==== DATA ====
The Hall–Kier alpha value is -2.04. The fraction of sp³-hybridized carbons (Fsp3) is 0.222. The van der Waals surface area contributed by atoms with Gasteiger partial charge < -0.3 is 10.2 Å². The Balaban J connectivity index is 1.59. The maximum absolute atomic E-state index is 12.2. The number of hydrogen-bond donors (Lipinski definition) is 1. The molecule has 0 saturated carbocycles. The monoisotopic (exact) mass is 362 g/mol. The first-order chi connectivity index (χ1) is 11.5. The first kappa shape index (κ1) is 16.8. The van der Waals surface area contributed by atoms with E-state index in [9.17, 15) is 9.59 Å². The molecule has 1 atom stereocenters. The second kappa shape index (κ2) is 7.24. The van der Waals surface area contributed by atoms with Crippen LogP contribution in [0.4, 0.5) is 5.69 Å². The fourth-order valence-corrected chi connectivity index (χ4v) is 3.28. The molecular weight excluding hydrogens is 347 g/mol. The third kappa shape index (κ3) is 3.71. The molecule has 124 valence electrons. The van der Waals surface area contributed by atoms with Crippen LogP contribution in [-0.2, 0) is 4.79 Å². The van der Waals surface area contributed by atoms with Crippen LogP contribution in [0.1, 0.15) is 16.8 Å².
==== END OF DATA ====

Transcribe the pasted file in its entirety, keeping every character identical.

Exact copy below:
The Hall–Kier alpha value is -2.04. The fraction of sp³-hybridized carbons (Fsp3) is 0.222. The van der Waals surface area contributed by atoms with Gasteiger partial charge < -0.3 is 10.2 Å². The Balaban J connectivity index is 1.59. The maximum absolute atomic E-state index is 12.2. The number of hydrogen-bond donors (Lipinski definition) is 1. The molecule has 0 saturated carbocycles. The monoisotopic (exact) mass is 362 g/mol. The first-order chi connectivity index (χ1) is 11.5. The first kappa shape index (κ1) is 16.8. The van der Waals surface area contributed by atoms with E-state index in [9.17, 15) is 9.59 Å². The molecule has 1 atom stereocenters. The second kappa shape index (κ2) is 7.24. The van der Waals surface area contributed by atoms with Crippen LogP contribution in [0.4, 0.5) is 5.69 Å². The fourth-order valence-corrected chi connectivity index (χ4v) is 3.28. The molecular weight excluding hydrogens is 347 g/mol. The third kappa shape index (κ3) is 3.71. The molecule has 124 valence electrons. The van der Waals surface area contributed by atoms with Crippen LogP contribution in [-0.2, 0) is 4.79 Å². The van der Waals surface area contributed by atoms with Crippen LogP contribution in [0.1, 0.15) is 16.8 Å².